The dissent continued “Whether an applicant meets these proper cause standards is determined in the first instance by a “licensing officer in the city or county . . . where the applicant resides.” §400.00(3). In most counties, the licensing officer is a local judge. Kachalsky, 701 F. 3d, at 87, n. 6. For example, in Rensselaer County, the licensing officer who denied petitioners’ requests to remove the restrictions on their licenses was a justice of the New York Supreme Court. App. 31. If the officer denies an application, the applicant can obtain judicial review under Article 78 of New York’s Civil Practice Law and Rules. Kachalsky, 701 F. 3d, at 87. New York courts will then review whether the denial was arbitrary and capricious. Ibid.
In describing New York’s law, the Court recites the above facts but adds its own gloss. It suggests that New York’s licensing regime gives licensing officers too much discretion and provides too “limited” judicial review of their decisions, ante, at 4; that the proper cause standard is too “demanding,” ante, at 3; and that these features make New York an outlier compared to the “vast majority of States,” ante, at 4. But on what evidence does the Court base these characterizations? Recall that this case comes to us at the pleading stage. The parties have not had an opportunity to conduct discovery, and no evidentiary hearings have been held to develop the record. See App. 15–26. Thus, at this point, there is no record to support the Court’s negative characterizations, as we know very little about how the law has actually been applied on the ground.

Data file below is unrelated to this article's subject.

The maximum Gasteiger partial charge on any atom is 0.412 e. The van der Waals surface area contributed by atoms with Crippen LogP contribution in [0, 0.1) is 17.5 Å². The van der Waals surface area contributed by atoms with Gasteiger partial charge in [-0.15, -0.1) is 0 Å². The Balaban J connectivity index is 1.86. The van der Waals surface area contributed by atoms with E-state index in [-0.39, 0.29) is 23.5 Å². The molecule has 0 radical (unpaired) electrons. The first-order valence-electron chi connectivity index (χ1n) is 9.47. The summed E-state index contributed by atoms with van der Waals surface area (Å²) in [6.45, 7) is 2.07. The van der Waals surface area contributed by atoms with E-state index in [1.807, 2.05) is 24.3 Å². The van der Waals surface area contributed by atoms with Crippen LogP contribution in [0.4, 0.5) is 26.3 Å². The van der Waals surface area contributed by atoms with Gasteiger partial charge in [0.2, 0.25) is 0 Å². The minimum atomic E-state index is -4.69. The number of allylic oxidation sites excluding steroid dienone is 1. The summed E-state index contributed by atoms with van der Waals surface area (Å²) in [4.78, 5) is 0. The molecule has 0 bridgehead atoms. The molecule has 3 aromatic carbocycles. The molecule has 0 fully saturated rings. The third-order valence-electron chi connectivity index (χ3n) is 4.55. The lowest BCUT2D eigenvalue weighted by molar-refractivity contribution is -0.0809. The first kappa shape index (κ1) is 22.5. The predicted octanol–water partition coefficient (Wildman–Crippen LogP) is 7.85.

Consider each of the Court’s criticisms in turn. First, the Court says that New York gives licensing officers too much discretion and “leaves applicants little recourse if their local licensing officer denies a permit.” Ante, at 4. But there is nothing unusual about broad statutory language that can be given more specific content by judicial interpretation. Nor is there anything unusual or inadequate about subjecting licensing officers’ decisions to arbitrary-and-capricious review. Judges routinely apply that standard, for example, to determine whether an agency action is lawful under both New York law and the Administrative Procedure Act. See, e.g., N. Y. Civ. Prac. Law Ann. §7803(3) (2021); 5 U. S. C. §706(2)(A). The arbitrary-and-capricious standard has thus been used to review important policies concerning health, safety, and immigration, to name just a few examples. See, e.g., Biden v. Missouri, 595 U. S. ___, ___ (2022) (per curiam) (slip op., at 8); Department of Homeland Security v. Regents of Univ. of Cal., 591 U. S. ___, ___, ___ (2020) (slip op., at 9, 17); Department of Commerce v. New York, 588 U. S. ___, ___ (2019) (slip op., at 16); Motor Vehicle Mfrs. Assn. of United States, Inc. v. State Farm Mut. Automobile Ins. Co., 463 U. S. 29, 41, 46 (1983).
A fair response to the dissent is that the decision at issue involves a fundamental Second Amendment right. The burden to justify a denial of such a right is not fairly placed on the applicant. Moreover, it is not fair to force the applicant to take on the time and expense of an appeal and to do so under the “arbitrary and capricious” standard that stacks the odds of a successful appeal against the applicant.